Our final section in our text book talks about storms and weather forecasting. For our final assignment on weather, we are going to the computer lab to learn about tornadoes and hurricanes.

Tornadoes form from severe thunderstorms in a cumulonimbus cloud. When warm, moist air rises upward and meets colder, dryer air, the air begins to spin in all directions. If the wind staggers in just the right manner with sufficient speed, they will act on the upward rising air, causing a horizontal spinning effect in the lower troposphere. Once the moving air reaches the lowest part of the atmosphere, it is called a tornado. A tornado’s wind speed can move anywhere from 40-300 miles per hour. Tornadoes can develop almost anywhere in the world but are most commonly found in the Unites States.

Hurricanes, on the other hand, usually have slower wind speeds but can be just as deadly. Hurricanes must form over warm, moist water. Remember the remnants of hurricane Ike that reaches Burg last September? Imagine wind speeds twice as fast, a tremendous amount of rainfall and flooding almost up to your house. Unlike tornadoes, which last minutes to a few hours, hurricanes can last from days to weeks. Hurricanes move in a counter-clockwise direction around an “eye”.

The eye is the center of the storm and is the most calm. Don’t let this calmness comfort you. The outer part of the eye has the fastest wind speeds. These high winds do not cause most damage and casualties during hurricanes. Strong winds over the ocean can cause extremely large waves of water called storm surges. These storm surges create rapid movement of water over the land and flood the entire area.

Click on the following links below to complete your tornado and hurricane webquests.


Tornadoes and Hurricanes Computer Activity

As a 7th grade meterologist your task is to create a presentation that will be used to teach your readers about about severe storms.
You are to use the internet and books as resources and cite all sources used.


Visit the following website to learn about storms. You will make a post about what you have learned. REMEMBER TO CITE YOUR RESOURCES!!!!!

Some questions you should be able to answer after completing the webquest include:
  • How do tornadoes/hurricanes form?
  • What kinds of destruction can be caused by these storms?
  • What are some ways to stay safe during a tornado/hurricane?
  • How do we know when a tornado/hurricane is coming?
  • How are tornadoes and hurricanes different/alike?






Another tornado simulation

Grow your own tornado

Current Hurricane tracker

Create a Hurricane


Other Websites Thanks to

FEMA for Kids: Tornadoes | Basic Information on Tornadoes 

Web Weather for Kids  |  How Do Tornadoes Impact Our Lives? How Are Tornadoes Formed? 

Sky Diary  |  Causes, Measuring Tornadoes, Tornado Safety

National Geographic: Forces of Nature  |  Animations, pictures, and more to explain what a tornado is, how tornadoes are caused, damage done

NOAA Tornado   |  The Basics of Tornadoes

Weather Wiz Kids  |  General information including some helpful diagrams on how tornadoes are formed

Tornado Chasers  |  Tornado Alley Information

Vortex 2  |  A scientific group who studies tornadoes

The Weather Channel  |  Basic Tornado Information

Tornado Alley Movie Site  |  Tornado Facts

The Red Cross  |  Tornado Safety Checklist

Forces of Nature  |  General Information on Tornadoes – Thanks Ryleigh!  |  When Tornadoes Collide Article – Thanks Christian & Brian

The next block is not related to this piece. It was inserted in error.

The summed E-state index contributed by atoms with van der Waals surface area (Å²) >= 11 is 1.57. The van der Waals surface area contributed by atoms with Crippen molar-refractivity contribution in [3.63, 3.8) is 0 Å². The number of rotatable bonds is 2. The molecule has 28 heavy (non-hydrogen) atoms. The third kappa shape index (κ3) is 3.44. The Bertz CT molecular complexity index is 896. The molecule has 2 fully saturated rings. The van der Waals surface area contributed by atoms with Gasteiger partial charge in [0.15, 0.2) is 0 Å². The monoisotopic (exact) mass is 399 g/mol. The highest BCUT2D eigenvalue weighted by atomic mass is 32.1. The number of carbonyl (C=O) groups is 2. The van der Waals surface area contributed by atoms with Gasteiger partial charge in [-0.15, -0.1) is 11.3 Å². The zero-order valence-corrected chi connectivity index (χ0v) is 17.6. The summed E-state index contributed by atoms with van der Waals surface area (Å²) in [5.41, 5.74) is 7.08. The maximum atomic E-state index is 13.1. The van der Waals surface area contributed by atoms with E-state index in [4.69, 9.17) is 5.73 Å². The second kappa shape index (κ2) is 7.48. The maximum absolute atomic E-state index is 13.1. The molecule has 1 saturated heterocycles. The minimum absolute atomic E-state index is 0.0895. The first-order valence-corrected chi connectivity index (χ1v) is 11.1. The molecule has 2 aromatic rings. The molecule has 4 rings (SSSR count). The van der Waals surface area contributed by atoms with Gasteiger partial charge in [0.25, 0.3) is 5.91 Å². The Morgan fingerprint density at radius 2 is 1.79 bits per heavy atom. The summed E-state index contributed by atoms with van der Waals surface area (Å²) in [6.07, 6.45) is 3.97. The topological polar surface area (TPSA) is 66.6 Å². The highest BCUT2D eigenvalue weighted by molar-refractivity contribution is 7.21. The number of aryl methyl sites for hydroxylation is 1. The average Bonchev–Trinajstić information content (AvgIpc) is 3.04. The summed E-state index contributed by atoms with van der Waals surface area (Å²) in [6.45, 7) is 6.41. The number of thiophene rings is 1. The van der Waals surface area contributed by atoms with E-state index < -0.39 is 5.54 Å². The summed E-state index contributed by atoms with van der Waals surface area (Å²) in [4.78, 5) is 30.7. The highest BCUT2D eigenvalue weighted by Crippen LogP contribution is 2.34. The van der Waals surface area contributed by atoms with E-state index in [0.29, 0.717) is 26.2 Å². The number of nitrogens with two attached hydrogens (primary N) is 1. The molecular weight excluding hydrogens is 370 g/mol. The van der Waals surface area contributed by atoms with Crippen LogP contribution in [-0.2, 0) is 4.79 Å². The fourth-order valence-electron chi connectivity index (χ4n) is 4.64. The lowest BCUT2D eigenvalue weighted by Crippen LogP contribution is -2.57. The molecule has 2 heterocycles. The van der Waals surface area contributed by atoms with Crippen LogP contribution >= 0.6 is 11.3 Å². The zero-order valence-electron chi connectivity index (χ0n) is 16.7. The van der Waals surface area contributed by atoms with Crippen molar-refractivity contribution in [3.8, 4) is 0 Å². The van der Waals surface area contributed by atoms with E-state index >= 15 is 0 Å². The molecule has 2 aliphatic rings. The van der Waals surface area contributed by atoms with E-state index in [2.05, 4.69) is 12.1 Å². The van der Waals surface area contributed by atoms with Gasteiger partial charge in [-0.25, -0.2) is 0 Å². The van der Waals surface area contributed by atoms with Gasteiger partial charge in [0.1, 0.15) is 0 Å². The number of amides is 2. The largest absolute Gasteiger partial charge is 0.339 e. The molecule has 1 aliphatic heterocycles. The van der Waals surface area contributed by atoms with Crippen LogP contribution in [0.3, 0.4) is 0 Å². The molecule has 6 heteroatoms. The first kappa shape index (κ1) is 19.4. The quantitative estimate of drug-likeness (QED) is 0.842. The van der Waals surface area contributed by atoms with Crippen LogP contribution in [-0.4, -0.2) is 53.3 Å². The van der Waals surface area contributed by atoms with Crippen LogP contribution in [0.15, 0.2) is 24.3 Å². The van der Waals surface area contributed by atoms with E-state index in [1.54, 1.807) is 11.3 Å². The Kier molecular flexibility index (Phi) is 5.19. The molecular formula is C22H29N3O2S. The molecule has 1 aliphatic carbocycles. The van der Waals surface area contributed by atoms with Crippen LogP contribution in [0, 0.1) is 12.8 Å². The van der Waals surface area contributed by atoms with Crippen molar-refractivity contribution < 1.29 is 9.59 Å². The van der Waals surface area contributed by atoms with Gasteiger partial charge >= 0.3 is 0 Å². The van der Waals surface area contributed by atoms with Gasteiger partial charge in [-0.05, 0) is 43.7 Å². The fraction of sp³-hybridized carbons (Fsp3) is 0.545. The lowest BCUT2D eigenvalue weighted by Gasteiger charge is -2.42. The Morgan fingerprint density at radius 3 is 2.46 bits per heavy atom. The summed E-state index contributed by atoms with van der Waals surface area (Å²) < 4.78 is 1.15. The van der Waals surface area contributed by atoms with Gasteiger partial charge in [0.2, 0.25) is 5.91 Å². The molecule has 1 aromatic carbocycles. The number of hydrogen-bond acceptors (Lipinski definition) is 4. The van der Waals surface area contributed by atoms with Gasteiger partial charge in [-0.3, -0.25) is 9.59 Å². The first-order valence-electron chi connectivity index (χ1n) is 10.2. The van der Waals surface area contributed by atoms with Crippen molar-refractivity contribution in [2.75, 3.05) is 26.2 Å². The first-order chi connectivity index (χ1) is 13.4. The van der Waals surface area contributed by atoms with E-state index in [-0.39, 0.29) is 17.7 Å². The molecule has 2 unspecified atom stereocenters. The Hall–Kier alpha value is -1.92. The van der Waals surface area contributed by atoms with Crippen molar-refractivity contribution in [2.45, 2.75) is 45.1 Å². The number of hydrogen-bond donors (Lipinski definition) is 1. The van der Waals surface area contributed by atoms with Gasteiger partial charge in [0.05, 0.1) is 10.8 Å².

Adopt a city Weather Map Assignment

For the rest of our weather unit, we will occasionally record weather information from a city in the United States. When you have been assigned a city, visit this website HERE and record your information.

Part 1: Color your city and state on the US map.

Part 2: Record your information on the weather log

Part 3: Record the information for our city on your weather log.


windy-day-t6584Wind is the movement of air! It is produced by the uneven heating of the earth’s surface. In class we learned that thermal energy from the sun is absorbed and reflected by the earth and the surrounding air. This uneven heating causes a rotation/circulation of warm and cold air.

Cold air is more dense….

Particles in cold air move slower and are closer together. Because there are more particles in a smaller area the air becomes “heavy” or dense.

Warm air is less dense….

So it rises. Warm particles are moving faster and take up more space therefore they become less dense. Warm air expands.

The circulation of warm and cold air is called a convection current.


Air moves from High Pressure to Low Pressure.

Why do sea breezes and land breezes blow in different directions?

What is the difference between a global wind and a local wind?

Why is Chicago known as the “Windy City?” (yes…. because it is windy….why?)

Can you describe one type of global wind?

What is the Coriolis Effect?

Choose another question about wind to ask other class members

Weather and the Atmosphere

During our weather unit, we will learn about several properties of matter and energy that are responsible for our weather conditions. The term weather describes the state of the air at a particular place and time – whether it is warm or cold, wet or dry, and how cloudy or windy it is, for example. All the Earth’s weather takes place in the lowest part of the atmosphere, which is called the troposphere.

Ths sun is the source of all the weather on Earth. Areas near the equator are heated more compared to areas near the two poles. Also gases in our atmosohere and types of surfaces on Earth absorb and reflect different amounts of light, some areas are warmer than others. This unequal heating of the Earth changes the density and pressure in the air. When these change, weather conditions occur.

There are many phenomena that make up our weather… Click the words below to read more.


Lightning and Thunder


Temperature and Humidity